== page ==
Abigail's Party, a stage then TV hit in its day, doesn't have massive universal significance so it isn't a classic. But, in the hands of director Robert Stevens, a fairly inconsequential play becomes a fine evening's theatre.
Set in the seventies, this is a period piece about suburban lower middle-class social aspirations colliding with the culture of the next lot up, the "middle middle class". It starts with a stilted gathering of neighbours at one of their houses but ends in outrageous chaos.
The period set from Carole Philip is superb; so is that ghastly suite of furniture - plastic and bright orange.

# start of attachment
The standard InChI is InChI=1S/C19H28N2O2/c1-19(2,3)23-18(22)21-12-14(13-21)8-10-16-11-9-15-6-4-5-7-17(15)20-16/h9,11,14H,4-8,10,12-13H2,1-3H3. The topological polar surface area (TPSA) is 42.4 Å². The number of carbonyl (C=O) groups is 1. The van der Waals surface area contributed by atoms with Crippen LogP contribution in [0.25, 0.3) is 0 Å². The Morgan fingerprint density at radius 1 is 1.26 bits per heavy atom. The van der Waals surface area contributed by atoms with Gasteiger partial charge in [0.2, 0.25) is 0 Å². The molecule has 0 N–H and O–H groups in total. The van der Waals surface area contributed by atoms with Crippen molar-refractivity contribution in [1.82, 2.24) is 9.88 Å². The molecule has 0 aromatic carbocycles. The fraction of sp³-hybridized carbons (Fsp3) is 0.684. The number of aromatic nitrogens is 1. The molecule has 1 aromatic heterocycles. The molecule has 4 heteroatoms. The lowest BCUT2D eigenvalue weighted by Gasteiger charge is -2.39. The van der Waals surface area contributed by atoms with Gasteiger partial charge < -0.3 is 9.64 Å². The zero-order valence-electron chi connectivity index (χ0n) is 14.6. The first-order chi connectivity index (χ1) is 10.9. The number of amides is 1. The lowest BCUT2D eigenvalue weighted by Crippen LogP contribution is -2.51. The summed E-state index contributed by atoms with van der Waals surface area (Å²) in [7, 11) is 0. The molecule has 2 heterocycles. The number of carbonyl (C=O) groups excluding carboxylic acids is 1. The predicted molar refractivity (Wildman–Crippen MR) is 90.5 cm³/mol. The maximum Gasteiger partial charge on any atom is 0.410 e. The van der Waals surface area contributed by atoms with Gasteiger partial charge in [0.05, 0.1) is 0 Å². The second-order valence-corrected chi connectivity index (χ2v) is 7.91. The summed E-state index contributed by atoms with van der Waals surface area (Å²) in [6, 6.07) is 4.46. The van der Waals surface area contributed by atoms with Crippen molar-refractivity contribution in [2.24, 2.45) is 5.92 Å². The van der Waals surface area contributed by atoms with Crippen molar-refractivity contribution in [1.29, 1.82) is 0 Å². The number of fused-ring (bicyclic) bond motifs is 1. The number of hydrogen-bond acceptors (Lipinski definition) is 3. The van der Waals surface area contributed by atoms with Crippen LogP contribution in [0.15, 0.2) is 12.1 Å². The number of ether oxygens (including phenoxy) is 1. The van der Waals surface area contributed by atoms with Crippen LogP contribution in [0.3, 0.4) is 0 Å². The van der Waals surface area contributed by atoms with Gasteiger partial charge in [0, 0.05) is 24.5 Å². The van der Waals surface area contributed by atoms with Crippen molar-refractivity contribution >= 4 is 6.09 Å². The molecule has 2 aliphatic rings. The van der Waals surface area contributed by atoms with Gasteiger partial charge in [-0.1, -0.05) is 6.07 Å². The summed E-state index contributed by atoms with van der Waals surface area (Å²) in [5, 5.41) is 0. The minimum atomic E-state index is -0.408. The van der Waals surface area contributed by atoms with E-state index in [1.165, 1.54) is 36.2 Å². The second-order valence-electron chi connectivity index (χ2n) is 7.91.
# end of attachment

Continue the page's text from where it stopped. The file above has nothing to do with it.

Casting is outstanding: the five contrasting characters are played with subtlety. There's boring workaholic estate agent Laurence (Phil Lowe) and his sexually frustrated wife Beverley (Alison Hope), with their pooterish accents. There's the garrulous Angela (Holly Gillanders) and her husband Tony (John Parker), a glowering, monosyllabic ex-footballer who looks like a boxer. And there's Susan (Michelle Smith), who's suffering on two fronts: she's not only putting up with the other four; her teenage daughter, the unseen Abigail, is having a house-wrecking party next door.
The social embarrassment and awkwardness, the intra-marital tensions, the flirting between Beverley and Tony, the faux pas from Angela; all these and more are beautifully done.
It's amazing how times have changed. What was once quite go-getting, for instance frozen pizza, is now a bit chav, and people smoke fags as if they're good for you.
Go see, if you can get a seat.